Thursday, 25 October 2018
Board Work is Hard - Part 9 of 10: Board Self-Review
The old saying, “Too soon old. Too late smart”, is as applicable to boards as it is to life in general. We get busy. We focus on the multitude of tasks and responsibilities that life throws at us. The days go by with little time to check on how we are doing, to learn and to improve. Too soon old. Too late smart.
Boards have processes in place to provide ongoing monitoring of student achievement and district budgets, but unfortunately, this is not often done for the board’s own governance practices. While most boards are quite accepting of the need for regular performance reviews for their Superintendent but they are less inclined to do so for themselves, preferring to leave this up to the voters at the next election – the ultimate performance review. The problem is this doesn’t promote ongoing governance improvement. The answer is board self-review.
Self-review is a process where the board, often with the help of a facilitator, looks under the hood at its own governance practices to determine what is working well, what is not, and what changes need to be made. It is a process that increases accountability back to the community, demonstrates leadership, and instils a sense of continuous quality improvement, not just for the board but the entire district. It is the board saying, “If we expect others to assess their performance for improvement, then why not us?”
As stated above, the primary focus of board self-review is not to review district-wide student achievement or finances, but how the board goes about its governance business. This may include questions such as: Do we have effective processes in place to ensure we have sufficient information on which to make decisions? How well do our meetings run? How is our committee structure working? Are we living our own code of conduct? Are we getting along? How is our relationship with senior staff? Are we clear on our roles and goals? Are we adequately engaging with our community? How well do we communicate with each other, with staff, with our community? What do others think about our work? And most importantly – how can we do better?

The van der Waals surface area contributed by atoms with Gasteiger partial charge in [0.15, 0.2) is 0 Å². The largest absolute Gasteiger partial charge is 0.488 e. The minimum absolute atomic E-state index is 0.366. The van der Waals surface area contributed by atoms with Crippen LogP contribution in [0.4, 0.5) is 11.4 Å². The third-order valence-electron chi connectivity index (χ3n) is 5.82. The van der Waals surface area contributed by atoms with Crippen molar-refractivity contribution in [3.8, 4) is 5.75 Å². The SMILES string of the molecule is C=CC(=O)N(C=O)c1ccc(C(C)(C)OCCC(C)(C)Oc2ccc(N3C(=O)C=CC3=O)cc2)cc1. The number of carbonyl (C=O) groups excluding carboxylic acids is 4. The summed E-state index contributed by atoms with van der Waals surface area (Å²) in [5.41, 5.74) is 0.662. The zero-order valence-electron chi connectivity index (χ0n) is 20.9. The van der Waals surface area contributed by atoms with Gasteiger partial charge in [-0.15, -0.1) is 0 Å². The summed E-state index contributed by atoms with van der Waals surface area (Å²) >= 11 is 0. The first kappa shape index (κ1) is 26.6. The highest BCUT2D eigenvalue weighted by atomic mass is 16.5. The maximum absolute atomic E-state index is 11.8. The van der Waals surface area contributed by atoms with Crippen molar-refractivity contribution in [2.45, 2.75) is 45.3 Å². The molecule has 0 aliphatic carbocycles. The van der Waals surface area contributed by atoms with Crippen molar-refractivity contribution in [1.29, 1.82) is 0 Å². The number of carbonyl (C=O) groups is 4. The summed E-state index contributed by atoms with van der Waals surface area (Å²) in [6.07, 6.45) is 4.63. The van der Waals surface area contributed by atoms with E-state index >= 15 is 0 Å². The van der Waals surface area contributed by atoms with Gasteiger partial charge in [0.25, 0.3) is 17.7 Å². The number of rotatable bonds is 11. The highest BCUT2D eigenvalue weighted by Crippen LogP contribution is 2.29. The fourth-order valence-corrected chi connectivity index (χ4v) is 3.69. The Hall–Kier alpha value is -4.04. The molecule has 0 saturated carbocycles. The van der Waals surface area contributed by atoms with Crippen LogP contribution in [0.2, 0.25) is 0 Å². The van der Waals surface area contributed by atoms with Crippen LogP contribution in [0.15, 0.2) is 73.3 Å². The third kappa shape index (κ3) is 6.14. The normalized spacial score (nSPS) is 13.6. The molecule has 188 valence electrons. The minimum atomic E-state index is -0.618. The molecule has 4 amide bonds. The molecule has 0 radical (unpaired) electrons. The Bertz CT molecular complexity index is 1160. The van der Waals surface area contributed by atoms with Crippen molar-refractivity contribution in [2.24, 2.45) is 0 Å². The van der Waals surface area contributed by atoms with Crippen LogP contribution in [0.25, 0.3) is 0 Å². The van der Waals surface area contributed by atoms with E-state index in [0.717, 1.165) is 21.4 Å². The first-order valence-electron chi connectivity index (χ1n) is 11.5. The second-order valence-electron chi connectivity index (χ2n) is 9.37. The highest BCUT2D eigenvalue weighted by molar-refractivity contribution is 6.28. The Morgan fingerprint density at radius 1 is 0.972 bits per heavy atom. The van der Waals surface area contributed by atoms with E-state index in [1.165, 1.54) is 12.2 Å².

These are critically important questions for all boards and there are several ways the answers can be determined. The process can range from a formal assessment using surveys and interviews to a less structured, facilitated dialogue among trustees. There are numerous tools and processes available for board self-review, but I highly recommend that a board make use of the services of its own provincial association or a skilled external facilitator who can guide the process. This is still a self-review – the external association or consultant is not passing judgement. They are there to guide the process and allow the entire board to participate equally. Self-review does not need to be costly or time-consuming. It does need to be safe and confidential (although the board should consider some level of reporting out to its constituents to demonstrate how seriously it takes its governance responsibilities). Asking yourself and others how you are doing can be a challenging experience. There is no point doing a self-review if it is a superficial pat on the back exercise. On the other hand, it needs to be carefully managed so that it doesn’t leave identified issues without a path to resolution. Another critical point is that the review is about the board’s performance as a whole. It is not about “fixing” individuals.
In a future posting, I will discuss the topic of superintendent performance review but will say here that the two processes are (or should be) intricately connected. The success of any school district is highly dependent on the quality of the superintendent’s leadership – and the superintendent’s success is the board’s responsibility. How well the board is working with and supporting the superintendent must be part of the board’s own review.
The main theme of this series has been on intra-board relations, but the underlying premise is that good governance is a skill set that must be learned, nurtured and assessed. Although an essential component to good governance, it is not enough just to care. One must be willing to learn and be committed to improving. Board self-review is the path to both.